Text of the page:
Vol. 14 Issue 1, Spring 2009
By Mary Lopresti
A lichen is an organism that consists of a fungus and a simple organism — either an algae cell or a cyanobacteria, growing together in a single unit. The algae and the cyanobacteria parts of the plant contain the photosynthetic parts of the lichen, which use sunlight to make food. The fungus part of the lichen absorbs water for the lichen. Then the lichen as a whole can grow using the food from the plant and the water from the fungus.
Lichens belong to a group of plants called Thallophytes, which lack roots. Water and minerals are absorbed by lichens from the moisture in the air and from ground water. The lichen cannot control what or how much it absorbs, which can result in the photosynthesizing unit of the plant becoming poisoned by harmful toxins found in the atmosphere.
Sulfur dioxide, the main component in air pollution, is one particularly harmful toxin. Sulfur dioxide is a colorless, poisonous gas that forms naturally from volcanic activity, from the decay of organic matter, and from burning fossil fuels. It is also released into the air by oil refineries, metal smelters, factories, and power plants that burn coal and oil. When sulfur dioxide dissolves in water droplets it forms acid rain, which can harm and kill wildlife and damage buildings.
Lichens are often one of the first species in an ecosystem to suffer or die from air pollution. Therefore, scientists can use them as pollution indicators, estimating the amount of sulfur dioxide in the air by observing the number and type of lichens growing in a particular area. Lichens also absorb metals. By analyzing lichens that grow near factories and smelters, scientists can determine how much metallic pollutants are released.
Lichens can be found growing worldwide, taking over about eight percent of the Earth’s surface. It is believed that there are over 30,000 species of lichens on Earth. Lichens are very hardy organisms that thrive on any organic surface, such as bark, soil, stone, and other plants, in some of the harshest environments including Polar Regions, deserts, and high mountains. They survive by shutting down metabolically and becoming dormant. Lichens that are moist are able to absorb water for photosynthesis. When lichens are dry, they become dormant, or inactive. Lichens can survive many months in a dry state, because they grow very slowly. Most temperate-zone lichens grow only 0.1 to 0.2 inch per year, sometimes less. Lichens may live for hundreds and even thousands of years, because of their slow growth rate.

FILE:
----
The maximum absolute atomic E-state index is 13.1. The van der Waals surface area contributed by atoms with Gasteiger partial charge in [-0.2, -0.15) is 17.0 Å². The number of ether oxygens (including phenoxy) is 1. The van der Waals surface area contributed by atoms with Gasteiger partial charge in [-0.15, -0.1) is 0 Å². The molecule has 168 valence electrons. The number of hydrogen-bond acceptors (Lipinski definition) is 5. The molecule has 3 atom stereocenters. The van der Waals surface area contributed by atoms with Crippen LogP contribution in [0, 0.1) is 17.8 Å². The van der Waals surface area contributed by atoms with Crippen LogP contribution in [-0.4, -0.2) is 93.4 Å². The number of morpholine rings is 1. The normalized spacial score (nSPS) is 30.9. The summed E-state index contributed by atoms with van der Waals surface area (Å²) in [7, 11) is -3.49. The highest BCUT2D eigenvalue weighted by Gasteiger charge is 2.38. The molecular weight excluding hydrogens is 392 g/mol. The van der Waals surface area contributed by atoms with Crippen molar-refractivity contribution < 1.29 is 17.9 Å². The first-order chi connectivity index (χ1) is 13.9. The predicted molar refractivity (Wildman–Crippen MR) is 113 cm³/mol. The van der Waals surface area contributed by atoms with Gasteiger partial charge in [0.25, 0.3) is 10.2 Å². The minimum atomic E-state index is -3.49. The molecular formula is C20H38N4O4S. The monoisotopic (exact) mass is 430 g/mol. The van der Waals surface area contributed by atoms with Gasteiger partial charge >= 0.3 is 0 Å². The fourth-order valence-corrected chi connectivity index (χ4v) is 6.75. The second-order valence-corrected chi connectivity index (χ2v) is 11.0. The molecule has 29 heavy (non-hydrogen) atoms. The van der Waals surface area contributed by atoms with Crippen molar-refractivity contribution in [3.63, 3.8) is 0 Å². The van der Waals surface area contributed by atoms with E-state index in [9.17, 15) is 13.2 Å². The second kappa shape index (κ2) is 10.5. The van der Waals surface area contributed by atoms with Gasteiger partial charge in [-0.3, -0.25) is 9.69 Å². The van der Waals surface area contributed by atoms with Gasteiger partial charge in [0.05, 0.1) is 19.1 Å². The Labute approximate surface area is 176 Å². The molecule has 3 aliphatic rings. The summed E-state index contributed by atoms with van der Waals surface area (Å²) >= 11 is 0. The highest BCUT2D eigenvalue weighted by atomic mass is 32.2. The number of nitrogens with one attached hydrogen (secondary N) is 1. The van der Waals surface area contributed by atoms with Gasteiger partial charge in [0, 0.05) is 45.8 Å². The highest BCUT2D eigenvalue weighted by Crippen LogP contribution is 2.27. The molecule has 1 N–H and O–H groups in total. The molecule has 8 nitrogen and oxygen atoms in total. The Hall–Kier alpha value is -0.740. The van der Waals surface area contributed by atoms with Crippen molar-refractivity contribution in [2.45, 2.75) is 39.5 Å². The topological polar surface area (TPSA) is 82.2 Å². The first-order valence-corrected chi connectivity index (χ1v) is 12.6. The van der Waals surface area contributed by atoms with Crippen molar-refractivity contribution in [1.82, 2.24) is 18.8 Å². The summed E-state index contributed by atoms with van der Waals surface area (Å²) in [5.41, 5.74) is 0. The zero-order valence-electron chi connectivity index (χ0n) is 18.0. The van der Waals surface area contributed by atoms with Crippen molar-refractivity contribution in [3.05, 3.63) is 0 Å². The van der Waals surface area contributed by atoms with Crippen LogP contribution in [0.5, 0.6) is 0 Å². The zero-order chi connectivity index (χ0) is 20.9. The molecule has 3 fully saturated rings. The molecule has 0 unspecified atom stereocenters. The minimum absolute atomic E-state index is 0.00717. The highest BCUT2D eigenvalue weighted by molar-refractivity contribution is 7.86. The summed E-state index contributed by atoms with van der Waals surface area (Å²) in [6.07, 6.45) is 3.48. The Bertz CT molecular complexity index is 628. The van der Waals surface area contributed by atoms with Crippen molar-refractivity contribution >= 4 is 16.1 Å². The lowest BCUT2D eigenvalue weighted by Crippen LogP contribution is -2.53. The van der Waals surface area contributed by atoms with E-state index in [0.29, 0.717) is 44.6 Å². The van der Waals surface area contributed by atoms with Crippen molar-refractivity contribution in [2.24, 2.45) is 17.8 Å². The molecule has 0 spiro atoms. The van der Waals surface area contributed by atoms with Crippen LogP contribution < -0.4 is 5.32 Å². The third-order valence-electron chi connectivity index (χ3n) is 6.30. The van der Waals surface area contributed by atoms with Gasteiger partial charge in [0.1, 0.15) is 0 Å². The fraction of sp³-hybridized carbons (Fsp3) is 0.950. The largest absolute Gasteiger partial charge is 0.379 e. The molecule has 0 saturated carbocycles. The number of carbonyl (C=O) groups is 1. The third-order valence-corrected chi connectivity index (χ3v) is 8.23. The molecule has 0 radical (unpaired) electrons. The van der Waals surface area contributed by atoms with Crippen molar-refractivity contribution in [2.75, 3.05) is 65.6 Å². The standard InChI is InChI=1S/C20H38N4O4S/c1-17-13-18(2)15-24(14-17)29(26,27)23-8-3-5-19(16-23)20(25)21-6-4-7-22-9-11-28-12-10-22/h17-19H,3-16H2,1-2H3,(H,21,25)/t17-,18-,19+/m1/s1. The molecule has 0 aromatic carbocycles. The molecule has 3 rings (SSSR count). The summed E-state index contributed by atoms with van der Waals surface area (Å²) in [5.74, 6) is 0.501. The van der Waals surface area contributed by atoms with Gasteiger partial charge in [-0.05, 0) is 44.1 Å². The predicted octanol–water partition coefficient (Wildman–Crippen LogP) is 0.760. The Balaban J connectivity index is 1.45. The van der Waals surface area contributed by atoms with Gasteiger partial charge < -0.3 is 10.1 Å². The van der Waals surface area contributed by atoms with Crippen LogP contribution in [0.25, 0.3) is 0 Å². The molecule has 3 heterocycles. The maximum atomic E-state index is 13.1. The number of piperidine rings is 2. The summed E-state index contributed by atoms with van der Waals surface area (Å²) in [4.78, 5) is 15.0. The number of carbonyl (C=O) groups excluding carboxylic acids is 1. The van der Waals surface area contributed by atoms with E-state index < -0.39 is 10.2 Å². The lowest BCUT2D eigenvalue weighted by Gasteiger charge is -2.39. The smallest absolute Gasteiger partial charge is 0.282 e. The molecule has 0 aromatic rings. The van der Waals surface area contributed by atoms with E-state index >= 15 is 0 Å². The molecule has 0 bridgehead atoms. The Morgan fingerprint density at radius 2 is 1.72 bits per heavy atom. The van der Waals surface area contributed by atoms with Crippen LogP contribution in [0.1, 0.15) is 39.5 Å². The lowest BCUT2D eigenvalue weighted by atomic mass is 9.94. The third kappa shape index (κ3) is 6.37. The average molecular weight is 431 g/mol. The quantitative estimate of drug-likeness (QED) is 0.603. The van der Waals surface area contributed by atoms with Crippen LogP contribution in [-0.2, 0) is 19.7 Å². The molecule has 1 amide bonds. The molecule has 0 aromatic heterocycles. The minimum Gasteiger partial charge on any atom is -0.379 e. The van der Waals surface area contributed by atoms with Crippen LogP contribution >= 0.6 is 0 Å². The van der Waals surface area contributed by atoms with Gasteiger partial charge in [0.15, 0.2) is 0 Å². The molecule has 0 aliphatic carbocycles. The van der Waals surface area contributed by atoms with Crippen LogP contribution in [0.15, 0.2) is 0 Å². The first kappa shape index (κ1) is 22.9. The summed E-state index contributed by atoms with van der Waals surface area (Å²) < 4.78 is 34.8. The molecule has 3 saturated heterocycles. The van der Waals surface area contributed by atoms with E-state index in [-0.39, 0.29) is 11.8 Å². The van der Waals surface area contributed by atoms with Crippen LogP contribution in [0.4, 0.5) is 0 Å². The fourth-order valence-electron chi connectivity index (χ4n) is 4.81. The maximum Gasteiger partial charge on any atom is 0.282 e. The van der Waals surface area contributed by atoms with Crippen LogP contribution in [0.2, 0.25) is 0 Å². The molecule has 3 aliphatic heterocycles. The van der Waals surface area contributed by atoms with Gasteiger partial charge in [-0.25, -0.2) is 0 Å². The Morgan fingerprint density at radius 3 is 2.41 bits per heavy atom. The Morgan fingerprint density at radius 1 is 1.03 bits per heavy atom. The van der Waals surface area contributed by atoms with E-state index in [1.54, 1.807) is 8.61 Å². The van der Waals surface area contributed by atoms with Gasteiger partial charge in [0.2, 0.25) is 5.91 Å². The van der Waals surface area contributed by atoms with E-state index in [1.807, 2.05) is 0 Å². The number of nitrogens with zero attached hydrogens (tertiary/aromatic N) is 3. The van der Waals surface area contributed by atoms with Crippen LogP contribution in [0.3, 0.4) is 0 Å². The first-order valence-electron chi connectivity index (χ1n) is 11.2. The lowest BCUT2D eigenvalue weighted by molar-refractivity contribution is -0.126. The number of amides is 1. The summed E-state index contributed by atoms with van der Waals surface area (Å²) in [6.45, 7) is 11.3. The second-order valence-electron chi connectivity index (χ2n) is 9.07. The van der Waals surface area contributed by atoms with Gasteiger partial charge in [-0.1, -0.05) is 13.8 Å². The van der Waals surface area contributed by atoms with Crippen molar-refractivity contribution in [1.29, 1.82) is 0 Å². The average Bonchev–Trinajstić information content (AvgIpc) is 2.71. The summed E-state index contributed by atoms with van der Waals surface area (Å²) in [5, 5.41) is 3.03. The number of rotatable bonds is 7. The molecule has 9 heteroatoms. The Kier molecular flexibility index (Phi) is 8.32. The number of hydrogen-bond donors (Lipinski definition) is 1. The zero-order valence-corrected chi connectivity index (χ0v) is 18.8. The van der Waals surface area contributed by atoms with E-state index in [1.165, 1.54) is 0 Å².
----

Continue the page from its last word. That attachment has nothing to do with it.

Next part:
There are three main groups of lichens: fruticose — with a shrub-like appearance, foliose — with a leaf-like appearance, and crutose — with a crust-like appearance. Animals, humans, and other plants benefit from lichens.
On the Arctic tundra, some lichens called reindeer moss grow into bushy, ankle-deep carpets and provide the main source of food for caribou and reindeer. Snails, sea slugs, lemmings, musk ox, and insects also eat lichens, as do Eskimo groups in the Arctic, which use the lichens in a traditional diet.
Lichens can benefit other plants by secreting an acid into the rocks they grow on, which breaks the rocks down and helps to create new soil, where other larger plants can grow. Lichens also break rocks down when they absorb water and other dust particles, which they hold against the rock surfaces that they grow on. Then the effect of freezing and thawing creates erosion.
One type of lichen called oak moss is used in Europe and North Africa to make a fixative for perfumes, aftershave lotions, and soap. The fixative prevents flower scents from fading too quickly. People in Germany and Central European countries use lichens to make holiday decorations.
Canary weed, another type of lichen, is used to make litmus, which is a substance used to determine if a solution is acidic or basic. Doctors have used lichens for 2,000 years to treat certain lung and skin disorders.
Lichens provide plants with richer soil, they provide animals with nourishment, and humans continually find uses for them that benefit the health of our environment, our medicines, even our fashions — which is why we need to continue to study and monitor the health of these important organisms.
-Lisa Starr and Ralph Taggart. Biology: The Unity and Diversity of Life. Belmont, California: Wadsworth Group, 2004. 410, 411.
Richardson, D.H.S. “Lichen.” World Book 2008. Vol. L-12. Chicago, IL. 2007. p. 269
-Miller, E. Willard and Ruby Miller. Environmental Hazards: Air Pollution. England: Clio Press, 1989.
-Lewinton, Anna. Plants for People. New York: Precise Printing, 1990, pp. 58, 96.
*Highly Recommended Lichen Reading: Lichens by William Purvis